The maxim res ipsa loquitur1 applies only where the causes of the accident are unknown but the inference of negligence is clear from the nature of the accident. If the causes are sufficiently known the case ceases to be one where the facts speak for themselves and the court has to determine whether or not, from the known facts, negligence is to be inferred2. Where the defendant does give evidence relating to the possible cause of the damage and level of precaution taken, the court may still conclude that the evidence provides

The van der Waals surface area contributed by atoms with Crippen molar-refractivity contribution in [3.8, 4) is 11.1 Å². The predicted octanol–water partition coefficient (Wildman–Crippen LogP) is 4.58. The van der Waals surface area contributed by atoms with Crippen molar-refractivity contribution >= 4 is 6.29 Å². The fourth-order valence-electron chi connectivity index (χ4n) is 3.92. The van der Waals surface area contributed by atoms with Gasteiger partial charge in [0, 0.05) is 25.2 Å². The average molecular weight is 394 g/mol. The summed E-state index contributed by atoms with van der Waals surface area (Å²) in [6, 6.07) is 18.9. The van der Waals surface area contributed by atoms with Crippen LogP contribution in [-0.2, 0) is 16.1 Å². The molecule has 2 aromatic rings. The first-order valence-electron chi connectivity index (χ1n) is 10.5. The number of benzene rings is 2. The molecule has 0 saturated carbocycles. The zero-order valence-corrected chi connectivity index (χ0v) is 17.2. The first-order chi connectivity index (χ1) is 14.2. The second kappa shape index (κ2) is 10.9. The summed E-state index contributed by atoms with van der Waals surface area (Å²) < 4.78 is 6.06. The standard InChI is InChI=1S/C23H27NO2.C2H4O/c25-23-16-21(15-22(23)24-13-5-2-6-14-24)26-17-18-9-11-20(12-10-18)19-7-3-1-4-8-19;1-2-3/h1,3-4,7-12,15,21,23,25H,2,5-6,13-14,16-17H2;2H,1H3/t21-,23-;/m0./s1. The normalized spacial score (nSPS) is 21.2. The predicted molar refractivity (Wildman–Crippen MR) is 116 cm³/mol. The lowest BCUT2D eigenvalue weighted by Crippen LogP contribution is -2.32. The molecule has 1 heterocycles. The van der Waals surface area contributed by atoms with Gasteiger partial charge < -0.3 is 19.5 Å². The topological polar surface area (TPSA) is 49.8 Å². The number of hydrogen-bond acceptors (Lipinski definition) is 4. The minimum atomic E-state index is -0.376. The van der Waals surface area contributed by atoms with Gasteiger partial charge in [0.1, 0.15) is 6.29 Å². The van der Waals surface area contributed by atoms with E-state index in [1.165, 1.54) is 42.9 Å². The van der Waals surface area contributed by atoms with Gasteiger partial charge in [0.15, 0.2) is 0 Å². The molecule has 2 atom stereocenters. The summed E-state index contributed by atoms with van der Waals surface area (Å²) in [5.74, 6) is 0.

**Trials are provided to all LexisPSL and LexisLibrary content, excluding Practice Compliance, Practice Management and Risk and Compliance, subscription packages are tailored to your specific needs. To discuss trialling these LexisPSL services please email customer service via our online form. Free trials are only available to individuals based in the UK. We may terminate this trial at any time or decide not to give a trial, for any reason. Trial includes one question to LexisAsk during the length of the trial.
To view the latest version of this document and millions of others like it, sign-in to LexisLibrary or register for a free trial.
EXISTING USER? SIGN IN
TAKE A FREE TRIAL
0330 161 1234